NTU Achieves a Major Breakthrough in Ultra High Speed Wireless Communication Technology - Making Wireless High Definition Television a Reality
Imagine a world in which information flies around at will - the TV set, stereo Equipment, and camcorders, etc., in your drawing room are all connected by a high speech wireless network, which can transmit high definition, non compressed audio-visual programs to every corner of your house in the twinkling of an eye; also imagine that every airport, bus station or train station there is a kiosk in which you can download movies and games at any time, you only need to spend seconds to download a high definition movie whose contents exceed several gigabytes, allowing you to while away your time while you wait for your departure.
Furthermore, imagine that without the use of a connecting cable, you can upload thousands of photos from your digital camera to your computer, sharing them with your friends; and, while you are in your office, you can transmit myriads of files by utilizing the high speed wireless network and all you have to do is to use your fingertip to click the mouse. This kind of unimpeded high speed information is just around the corner, the transmission rate of which can reach 100 times the speed of WiFi, and 350 times the speed of 3.5G cell phones, while the total power consumption can be under 1/40th of that of conventional chips of the same type, and the surface area of the chip can be reduced to 1/10th of the conventional chips. As the cost of the new wireless chip can be only a fraction of the traditional communication modules, its market potentials are virtually limitless.
Professor Jri Lee of NTU's Graduate Institute of Electronic Engineering held an announcement of his outstanding research achievements on November 3rd, in which he unveiled his newest research product, an ultra high speed wireless communication system on chip (SOC). President Si-chen Lee graced the occasion with his presence, along with Vice President Dr., George Tai-jen Chen, Director of the Office of Research and Development Dr., Liang-gee Chen, Dean of the College of Electrical Engineering and Computer Science Dr. Soo-chang Pei, and Director of The Institute of Electronic Engineering Dr. Shey-shi Lu.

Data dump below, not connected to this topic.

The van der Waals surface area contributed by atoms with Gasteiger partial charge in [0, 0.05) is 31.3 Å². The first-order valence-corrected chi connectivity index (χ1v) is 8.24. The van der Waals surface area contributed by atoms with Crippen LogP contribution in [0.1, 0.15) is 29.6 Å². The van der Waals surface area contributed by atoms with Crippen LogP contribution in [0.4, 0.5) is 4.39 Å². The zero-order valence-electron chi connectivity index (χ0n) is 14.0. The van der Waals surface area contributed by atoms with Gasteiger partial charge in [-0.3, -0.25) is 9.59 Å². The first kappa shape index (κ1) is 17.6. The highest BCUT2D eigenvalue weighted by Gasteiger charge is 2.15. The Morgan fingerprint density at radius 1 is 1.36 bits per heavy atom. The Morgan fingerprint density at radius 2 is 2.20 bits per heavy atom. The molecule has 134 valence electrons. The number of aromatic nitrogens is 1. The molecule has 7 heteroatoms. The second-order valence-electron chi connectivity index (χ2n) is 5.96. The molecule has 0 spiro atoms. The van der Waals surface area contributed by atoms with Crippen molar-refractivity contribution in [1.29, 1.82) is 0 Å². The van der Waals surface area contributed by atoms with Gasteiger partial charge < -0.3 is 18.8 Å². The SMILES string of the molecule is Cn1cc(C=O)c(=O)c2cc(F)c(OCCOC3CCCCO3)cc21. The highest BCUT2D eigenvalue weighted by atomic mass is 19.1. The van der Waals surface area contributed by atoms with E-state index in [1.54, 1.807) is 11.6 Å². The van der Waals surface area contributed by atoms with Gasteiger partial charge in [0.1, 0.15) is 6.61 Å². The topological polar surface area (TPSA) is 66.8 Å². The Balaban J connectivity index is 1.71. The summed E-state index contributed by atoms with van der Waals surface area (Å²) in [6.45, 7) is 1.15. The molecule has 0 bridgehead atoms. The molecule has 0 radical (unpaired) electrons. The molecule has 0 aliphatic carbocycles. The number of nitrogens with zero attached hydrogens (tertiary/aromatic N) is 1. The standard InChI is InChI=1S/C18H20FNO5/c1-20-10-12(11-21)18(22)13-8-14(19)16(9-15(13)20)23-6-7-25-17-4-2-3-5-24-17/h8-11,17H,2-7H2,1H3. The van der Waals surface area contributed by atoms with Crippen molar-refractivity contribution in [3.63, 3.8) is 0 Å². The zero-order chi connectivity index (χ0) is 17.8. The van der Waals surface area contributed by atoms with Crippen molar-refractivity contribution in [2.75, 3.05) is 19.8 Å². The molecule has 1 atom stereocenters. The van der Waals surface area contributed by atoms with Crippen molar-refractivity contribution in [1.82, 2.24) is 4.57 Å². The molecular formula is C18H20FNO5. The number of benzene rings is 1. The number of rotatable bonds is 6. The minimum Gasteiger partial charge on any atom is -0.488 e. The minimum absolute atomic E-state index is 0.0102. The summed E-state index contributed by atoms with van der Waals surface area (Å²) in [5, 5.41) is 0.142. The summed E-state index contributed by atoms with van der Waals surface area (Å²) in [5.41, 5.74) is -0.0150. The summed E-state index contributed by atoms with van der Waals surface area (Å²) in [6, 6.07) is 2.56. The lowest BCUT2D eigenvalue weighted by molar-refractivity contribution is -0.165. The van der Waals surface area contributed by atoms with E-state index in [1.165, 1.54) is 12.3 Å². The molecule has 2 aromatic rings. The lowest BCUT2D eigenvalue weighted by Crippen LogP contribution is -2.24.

Vice President of Mediatek Inc., Dr. //Kuo-hung Lu//, was also invited to attend the announcement. This ultra high speech wireless communication system chip successfully integrates RF front end circuits, frequency modulation circuits, as well as antenna groups. By utilizing 60 GHz high bandwidth, it achieves the highest transmission rate of 5 Gb/s, which is more than sufficient for the 1.5 Gb/s standard required of High Definition Multimedia Interface (HDMI). In the future, the audio visual equipments at people's homes can be expected to be integrated through the installment of ultra high speed wireless network, which not only does away with the tangled mess of connecting cables, but also provides high quality audio and video services to the home owners.
This new short range, low power, and high transmission 60 GHz system chip developed by Dr. Jri Lee's research team uses the state of the art 90 nanometer manufacturing process. It successfully integrates all circuits into the chip, and its biggest breakthrough lies in its use of improved methods of modulation, which greatly reduce the power consumption and the complexity of the circuitry, while reducing the service area to about 1/10th of the old chips. In addition, its breakthrough single chip and antenna integration technology cuts the cost of the circuits to the minimum. It is estimated that this totally integrated transmission receiver costs only U.S. $1 per unit. Compared with the conventional assembly type communication modules (costing tens of dollars), this new product enjoys a distinct market advantage.